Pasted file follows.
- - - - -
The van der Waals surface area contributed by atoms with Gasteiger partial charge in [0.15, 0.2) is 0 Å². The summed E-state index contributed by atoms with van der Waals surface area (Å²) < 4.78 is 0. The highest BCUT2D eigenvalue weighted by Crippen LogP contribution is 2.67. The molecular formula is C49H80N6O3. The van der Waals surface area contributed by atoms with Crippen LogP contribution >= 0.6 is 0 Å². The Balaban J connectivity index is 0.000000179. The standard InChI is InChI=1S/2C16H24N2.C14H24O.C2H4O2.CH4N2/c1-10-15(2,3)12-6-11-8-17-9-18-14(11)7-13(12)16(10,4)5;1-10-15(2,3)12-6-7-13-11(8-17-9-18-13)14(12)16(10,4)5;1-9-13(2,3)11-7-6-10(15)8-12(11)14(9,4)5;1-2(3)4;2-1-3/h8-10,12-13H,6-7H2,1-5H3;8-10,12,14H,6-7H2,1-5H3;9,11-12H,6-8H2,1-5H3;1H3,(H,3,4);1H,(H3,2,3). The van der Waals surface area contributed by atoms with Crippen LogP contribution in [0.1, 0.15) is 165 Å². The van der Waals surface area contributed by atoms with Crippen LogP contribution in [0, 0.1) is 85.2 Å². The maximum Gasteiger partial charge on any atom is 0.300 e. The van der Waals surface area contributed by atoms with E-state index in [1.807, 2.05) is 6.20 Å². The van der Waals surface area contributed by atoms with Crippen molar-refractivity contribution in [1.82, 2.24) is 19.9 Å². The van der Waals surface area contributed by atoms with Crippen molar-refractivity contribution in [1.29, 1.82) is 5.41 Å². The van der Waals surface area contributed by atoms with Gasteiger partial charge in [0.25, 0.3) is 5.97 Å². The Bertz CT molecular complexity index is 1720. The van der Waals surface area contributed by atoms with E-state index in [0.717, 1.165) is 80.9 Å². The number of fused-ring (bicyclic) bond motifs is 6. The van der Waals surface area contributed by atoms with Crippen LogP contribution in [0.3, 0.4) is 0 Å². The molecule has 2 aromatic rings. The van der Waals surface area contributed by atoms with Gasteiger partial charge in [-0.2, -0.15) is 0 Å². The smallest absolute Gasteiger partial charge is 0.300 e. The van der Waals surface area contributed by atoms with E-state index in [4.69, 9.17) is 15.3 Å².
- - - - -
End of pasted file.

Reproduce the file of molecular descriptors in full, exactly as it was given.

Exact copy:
The van der Waals surface area contributed by atoms with Gasteiger partial charge in [0.15, 0.2) is 0 Å². The summed E-state index contributed by atoms with van der Waals surface area (Å²) < 4.78 is 0. The highest BCUT2D eigenvalue weighted by Crippen LogP contribution is 2.67. The molecular formula is C49H80N6O3. The van der Waals surface area contributed by atoms with Crippen LogP contribution >= 0.6 is 0 Å². The Balaban J connectivity index is 0.000000179. The standard InChI is InChI=1S/2C16H24N2.C14H24O.C2H4O2.CH4N2/c1-10-15(2,3)12-6-11-8-17-9-18-14(11)7-13(12)16(10,4)5;1-10-15(2,3)12-6-7-13-11(8-17-9-18-13)14(12)16(10,4)5;1-9-13(2,3)11-7-6-10(15)8-12(11)14(9,4)5;1-2(3)4;2-1-3/h8-10,12-13H,6-7H2,1-5H3;8-10,12,14H,6-7H2,1-5H3;9,11-12H,6-8H2,1-5H3;1H3,(H,3,4);1H,(H3,2,3). The van der Waals surface area contributed by atoms with Crippen LogP contribution in [0.1, 0.15) is 165 Å². The van der Waals surface area contributed by atoms with Crippen LogP contribution in [0, 0.1) is 85.2 Å². The maximum Gasteiger partial charge on any atom is 0.300 e. The van der Waals surface area contributed by atoms with E-state index in [1.807, 2.05) is 6.20 Å². The van der Waals surface area contributed by atoms with Crippen molar-refractivity contribution in [1.82, 2.24) is 19.9 Å². The van der Waals surface area contributed by atoms with Crippen molar-refractivity contribution in [1.29, 1.82) is 5.41 Å². The van der Waals surface area contributed by atoms with Gasteiger partial charge in [0.25, 0.3) is 5.97 Å². The Bertz CT molecular complexity index is 1720. The van der Waals surface area contributed by atoms with E-state index in [0.717, 1.165) is 80.9 Å². The number of fused-ring (bicyclic) bond motifs is 6. The van der Waals surface area contributed by atoms with Crippen LogP contribution in [0.3, 0.4) is 0 Å². The molecule has 2 aromatic rings. The van der Waals surface area contributed by atoms with Gasteiger partial charge in [-0.2, -0.15) is 0 Å². The smallest absolute Gasteiger partial charge is 0.300 e. The van der Waals surface area contributed by atoms with E-state index in [4.69, 9.17) is 15.3 Å².